Microbial fuel cells have gained popularity as a viable, environmentally friendly alternative for the production of energy. However, the challenges in miniaturizing the system for application in smaller devices as well as the short duration of operation have limited the application of these devices. Here, the capillary motion was employed to design a self-pumped paper-based microbial fuel cell operating under continuous flow condition. A proof-of-concept experiment ran approximately 5 days with no outside power or human interference required for the duration of operation. Shewanella oneidensis MR-1 was used to create a maximum current of 52.25 µA in a 52.5 µL paper-based microfluidic device. SEM images of the anode following the experiment showed biofilm formation on the carbon cloth electrode. The results showed a power density of approximately 25 W/m3 and proved unique capabilities of the paper-based microbial fuel cells to produce energy for an extended period of time.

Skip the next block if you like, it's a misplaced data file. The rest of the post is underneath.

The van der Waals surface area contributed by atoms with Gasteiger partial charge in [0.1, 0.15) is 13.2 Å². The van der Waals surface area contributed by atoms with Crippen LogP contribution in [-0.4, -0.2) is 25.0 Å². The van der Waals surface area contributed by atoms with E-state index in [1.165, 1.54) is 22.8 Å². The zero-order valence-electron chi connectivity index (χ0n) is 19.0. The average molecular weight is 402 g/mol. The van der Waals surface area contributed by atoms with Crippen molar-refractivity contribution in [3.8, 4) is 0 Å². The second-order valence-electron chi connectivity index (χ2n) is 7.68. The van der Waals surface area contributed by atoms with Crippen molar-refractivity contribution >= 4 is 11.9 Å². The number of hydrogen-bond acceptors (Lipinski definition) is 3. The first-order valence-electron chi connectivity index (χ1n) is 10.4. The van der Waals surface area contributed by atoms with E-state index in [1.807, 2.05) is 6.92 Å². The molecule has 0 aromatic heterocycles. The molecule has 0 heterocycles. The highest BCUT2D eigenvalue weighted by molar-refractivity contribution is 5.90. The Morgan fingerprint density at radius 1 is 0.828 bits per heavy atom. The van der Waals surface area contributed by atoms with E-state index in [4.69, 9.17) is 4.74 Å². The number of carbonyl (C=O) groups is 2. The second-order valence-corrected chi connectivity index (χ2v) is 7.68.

Available at: http://works.bepress.com/nastaran_hashemi/40/